The Erie Toys: A brief History
by Jose Heraud

The Parker White Metal Co. was established in the early 1900's in Erie, PA, by William Allen Parker, who invented an aluminum-zinc alloy of the highest purity to produce accurate castings for various related industries.

After the depression years, under new leadership of the Parker family, Fred Ziesenheim was hired to start a small factory for diecast toys, to compete in the ever expanding toy market, dominated by the Dowst brothers. He had worked for the Girard Co. and had the necessary experience. So, in 1936, Erie Metal Specialties, Inc. was created as a spinoff of PWMC. The first toys were done after the automobiles of the Parker family: a Lincoln Zephyr and a Packard convertible. These were done in two sizes: 3 1/2" and 6" long. Then, 5 pick-up trucks were produced, all based on Fords of the time. all 6" long.


Finally, 5 types of aircraft resulted, drawn by Mr. Ziesenheim himself. These were in two sizes too, small and large. These were: 3 Northrop(Beta, Gamma and Delta) and 2 Boeing(B-247D and B-17). The finishes were dipped-painted in vibrant colors, or chrome/copper-plated.

A small set(3 1/2" long) of 4 streamlined vehicles were also made and a cabover truck. These were supposed to have mudguards, but due to patent infringements with Tootsietoys, had to be deleted.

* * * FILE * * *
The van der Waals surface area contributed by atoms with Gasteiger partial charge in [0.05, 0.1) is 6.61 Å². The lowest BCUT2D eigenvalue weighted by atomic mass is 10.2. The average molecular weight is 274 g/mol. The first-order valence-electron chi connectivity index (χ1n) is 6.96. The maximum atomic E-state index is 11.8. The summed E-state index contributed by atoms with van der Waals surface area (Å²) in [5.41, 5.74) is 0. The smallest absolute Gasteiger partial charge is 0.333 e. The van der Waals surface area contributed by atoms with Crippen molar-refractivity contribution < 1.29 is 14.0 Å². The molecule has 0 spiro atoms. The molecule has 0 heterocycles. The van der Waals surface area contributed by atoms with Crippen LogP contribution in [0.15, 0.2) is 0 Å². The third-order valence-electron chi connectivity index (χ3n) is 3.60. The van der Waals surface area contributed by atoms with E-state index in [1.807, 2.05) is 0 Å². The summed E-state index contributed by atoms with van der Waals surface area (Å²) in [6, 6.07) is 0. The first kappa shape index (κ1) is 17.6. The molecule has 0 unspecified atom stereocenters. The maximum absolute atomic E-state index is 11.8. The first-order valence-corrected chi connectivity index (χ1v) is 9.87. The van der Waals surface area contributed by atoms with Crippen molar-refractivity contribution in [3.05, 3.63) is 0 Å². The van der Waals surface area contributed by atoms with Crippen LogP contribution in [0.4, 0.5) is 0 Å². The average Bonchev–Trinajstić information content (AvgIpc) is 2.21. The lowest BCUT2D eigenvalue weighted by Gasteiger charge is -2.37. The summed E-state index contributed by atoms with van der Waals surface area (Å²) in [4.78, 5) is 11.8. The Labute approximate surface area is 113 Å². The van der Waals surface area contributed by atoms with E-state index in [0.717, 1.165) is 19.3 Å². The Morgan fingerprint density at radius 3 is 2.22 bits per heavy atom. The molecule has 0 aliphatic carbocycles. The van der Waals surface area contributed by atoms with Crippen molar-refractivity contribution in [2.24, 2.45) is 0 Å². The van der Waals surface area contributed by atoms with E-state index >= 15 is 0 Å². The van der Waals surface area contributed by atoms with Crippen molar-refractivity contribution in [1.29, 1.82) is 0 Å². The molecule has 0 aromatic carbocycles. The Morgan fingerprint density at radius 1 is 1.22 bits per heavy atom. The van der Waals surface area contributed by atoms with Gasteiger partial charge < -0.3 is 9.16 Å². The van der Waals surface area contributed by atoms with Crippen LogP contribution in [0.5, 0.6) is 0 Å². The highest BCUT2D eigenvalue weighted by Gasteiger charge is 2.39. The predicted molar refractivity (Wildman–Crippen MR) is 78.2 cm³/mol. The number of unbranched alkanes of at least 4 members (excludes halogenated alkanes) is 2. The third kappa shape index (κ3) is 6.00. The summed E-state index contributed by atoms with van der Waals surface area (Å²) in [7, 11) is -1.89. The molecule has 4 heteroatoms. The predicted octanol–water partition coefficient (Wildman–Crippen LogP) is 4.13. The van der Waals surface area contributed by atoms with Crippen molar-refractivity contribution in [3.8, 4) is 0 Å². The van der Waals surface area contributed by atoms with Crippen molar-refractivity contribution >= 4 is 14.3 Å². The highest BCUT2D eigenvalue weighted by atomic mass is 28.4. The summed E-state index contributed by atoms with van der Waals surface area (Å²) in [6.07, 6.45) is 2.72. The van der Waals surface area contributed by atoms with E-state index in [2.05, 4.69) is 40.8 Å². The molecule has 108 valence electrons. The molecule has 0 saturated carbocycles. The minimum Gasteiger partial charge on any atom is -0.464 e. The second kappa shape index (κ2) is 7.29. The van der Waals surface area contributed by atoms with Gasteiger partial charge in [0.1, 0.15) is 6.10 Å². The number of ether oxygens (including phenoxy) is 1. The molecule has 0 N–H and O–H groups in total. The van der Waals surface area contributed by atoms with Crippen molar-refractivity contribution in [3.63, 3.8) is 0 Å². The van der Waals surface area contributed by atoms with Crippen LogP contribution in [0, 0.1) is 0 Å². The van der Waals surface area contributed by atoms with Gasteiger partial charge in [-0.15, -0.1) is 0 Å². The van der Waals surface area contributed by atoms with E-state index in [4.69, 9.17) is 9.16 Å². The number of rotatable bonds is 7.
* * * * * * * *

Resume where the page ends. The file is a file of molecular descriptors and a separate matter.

The factory only produced toys until 1939, probably due to legal problems with the Dowst Co. It closed operations before the start of WWII and did not reopened after the war.

Erie Boeing 247D without registration
Erie Boeing 247D without registration
Boeing 247D
Erie Boeing 247D
Erie Boeing set with B-17 Flying Fortresses and piggy-back with B-247D transport aircraft
Erie Chrome plated set
Erie Chrome plated set
Erie Chrome plated set N-1134
Erie Chrome plated set N-1134
Chrome plated set N-1134
Erie Beoing B-17 Flying Fortress
Erie Beoing B-17 Flying Fortress
Northrop Beta
Erie Northrop Beta
Erie Northrop Gamma
Erie Promotional truck

PWMC continued to produce metal alloy parts for various industries until the mid-sixties, when they moved to Georgia. In the mid-eighties, it changed name to PHB Diecasting and returned to Fairview, PA., where it operates until now.

EMSI is now a different company in Akron, NY. There are no records of the toy production that remain, and very little information.

Toys were sold in general stores in a limited way. Mostly individually wrapped or in boxed assorted sets with nice art deco designs, which are extremely hard to find.



All Erie models on diecastplus.info.

From an article originaly published in Antique Toy World in 2003